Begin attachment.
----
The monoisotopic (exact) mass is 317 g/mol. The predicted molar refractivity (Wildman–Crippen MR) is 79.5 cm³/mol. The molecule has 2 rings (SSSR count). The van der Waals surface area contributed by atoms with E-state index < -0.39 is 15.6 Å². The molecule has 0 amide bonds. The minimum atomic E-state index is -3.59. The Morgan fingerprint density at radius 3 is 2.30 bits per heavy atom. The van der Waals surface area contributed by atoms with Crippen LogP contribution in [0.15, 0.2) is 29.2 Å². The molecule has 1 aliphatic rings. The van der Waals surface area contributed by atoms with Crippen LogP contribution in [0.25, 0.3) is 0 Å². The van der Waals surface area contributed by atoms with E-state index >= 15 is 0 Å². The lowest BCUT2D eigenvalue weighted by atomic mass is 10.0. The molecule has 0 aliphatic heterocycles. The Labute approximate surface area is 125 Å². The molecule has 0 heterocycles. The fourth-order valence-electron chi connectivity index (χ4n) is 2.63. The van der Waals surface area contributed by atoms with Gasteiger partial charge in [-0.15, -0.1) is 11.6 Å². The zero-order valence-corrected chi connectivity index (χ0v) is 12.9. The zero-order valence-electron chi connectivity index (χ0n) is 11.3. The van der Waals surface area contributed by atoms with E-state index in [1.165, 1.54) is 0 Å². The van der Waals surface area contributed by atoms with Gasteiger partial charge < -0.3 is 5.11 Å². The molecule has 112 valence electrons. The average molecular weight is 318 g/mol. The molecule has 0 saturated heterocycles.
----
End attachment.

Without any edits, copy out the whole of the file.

The monoisotopic (exact) mass is 317 g/mol. The predicted molar refractivity (Wildman–Crippen MR) is 79.5 cm³/mol. The molecule has 2 rings (SSSR count). The van der Waals surface area contributed by atoms with E-state index < -0.39 is 15.6 Å². The molecule has 0 amide bonds. The minimum atomic E-state index is -3.59. The Morgan fingerprint density at radius 3 is 2.30 bits per heavy atom. The van der Waals surface area contributed by atoms with Crippen LogP contribution in [0.15, 0.2) is 29.2 Å². The molecule has 1 aliphatic rings. The van der Waals surface area contributed by atoms with Crippen LogP contribution in [0.25, 0.3) is 0 Å². The van der Waals surface area contributed by atoms with E-state index >= 15 is 0 Å². The lowest BCUT2D eigenvalue weighted by atomic mass is 10.0. The molecule has 0 aliphatic heterocycles. The Labute approximate surface area is 125 Å². The molecule has 0 heterocycles. The fourth-order valence-electron chi connectivity index (χ4n) is 2.63. The van der Waals surface area contributed by atoms with Gasteiger partial charge in [-0.15, -0.1) is 11.6 Å². The zero-order valence-corrected chi connectivity index (χ0v) is 12.9. The zero-order valence-electron chi connectivity index (χ0n) is 11.3. The van der Waals surface area contributed by atoms with E-state index in [1.165, 1.54) is 0 Å². The van der Waals surface area contributed by atoms with Gasteiger partial charge < -0.3 is 5.11 Å². The molecule has 112 valence electrons. The average molecular weight is 318 g/mol. The molecule has 0 saturated heterocycles.